There has been considerable international concern about issues of privacy and the rights of governments to archive private information obtained from their citizens. At the same time, however, social media continues to invite wary and unwary individuals to voluntarily share secrets with each other. Ship tracking is one important area where data sharing is a key to safe and efficient conduct of global maritime commerce. This is the mandatory shipboard use of the Automatic Identification System (AIS), which permits the tracking of hundreds of thousands of ships. It is the basis for a variety of commercial products that help facilitate movements of ships around the world—and in case of distress, rapid lifesaving assistance.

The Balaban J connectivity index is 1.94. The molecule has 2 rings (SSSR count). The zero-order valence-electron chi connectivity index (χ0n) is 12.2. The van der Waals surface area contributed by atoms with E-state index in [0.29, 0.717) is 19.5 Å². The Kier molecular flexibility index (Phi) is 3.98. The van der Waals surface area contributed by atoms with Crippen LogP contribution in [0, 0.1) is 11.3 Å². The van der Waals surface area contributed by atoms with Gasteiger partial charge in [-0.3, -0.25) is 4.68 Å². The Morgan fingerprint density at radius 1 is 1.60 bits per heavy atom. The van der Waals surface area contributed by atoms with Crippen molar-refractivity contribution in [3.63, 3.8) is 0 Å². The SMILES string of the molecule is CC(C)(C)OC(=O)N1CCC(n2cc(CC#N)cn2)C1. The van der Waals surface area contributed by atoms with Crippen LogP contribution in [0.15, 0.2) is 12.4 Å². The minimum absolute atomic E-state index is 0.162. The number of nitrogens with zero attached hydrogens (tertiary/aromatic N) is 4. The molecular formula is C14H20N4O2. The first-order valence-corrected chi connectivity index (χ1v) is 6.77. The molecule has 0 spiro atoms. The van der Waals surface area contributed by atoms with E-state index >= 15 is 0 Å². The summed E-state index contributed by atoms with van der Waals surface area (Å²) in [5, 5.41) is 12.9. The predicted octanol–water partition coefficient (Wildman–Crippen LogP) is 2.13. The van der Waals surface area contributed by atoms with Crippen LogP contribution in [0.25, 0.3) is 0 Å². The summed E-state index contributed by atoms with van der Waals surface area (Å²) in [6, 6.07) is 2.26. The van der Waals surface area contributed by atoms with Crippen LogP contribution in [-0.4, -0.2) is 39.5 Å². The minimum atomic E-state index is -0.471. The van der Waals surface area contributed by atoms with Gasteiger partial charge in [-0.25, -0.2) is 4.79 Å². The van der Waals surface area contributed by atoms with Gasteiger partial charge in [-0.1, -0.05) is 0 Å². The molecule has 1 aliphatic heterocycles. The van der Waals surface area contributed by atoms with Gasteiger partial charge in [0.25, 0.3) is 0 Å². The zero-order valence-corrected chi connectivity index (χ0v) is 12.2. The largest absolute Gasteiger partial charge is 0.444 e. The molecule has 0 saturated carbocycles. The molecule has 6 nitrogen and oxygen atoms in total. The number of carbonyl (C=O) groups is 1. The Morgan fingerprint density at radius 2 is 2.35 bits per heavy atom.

Maritime shipping carries 90 percent of world trade, and at any moment there will be about 50,000 ships at sea engaged in commerce. The International Maritime Organization (IMO), a United Nations agency, creates internationally agreed-upon procedures and standards for proper management and safety. Almost all maritime states are members of the organization and work together to establish and adopt necessary standards for the conduct of ship operations. Actions by the IMO have the force of law within the member states. The organization requires that vessels of 300 gross registered tons or greater be equipped with AIS capabilities. By 2012 more than 250,000 vessels had been fitted with it.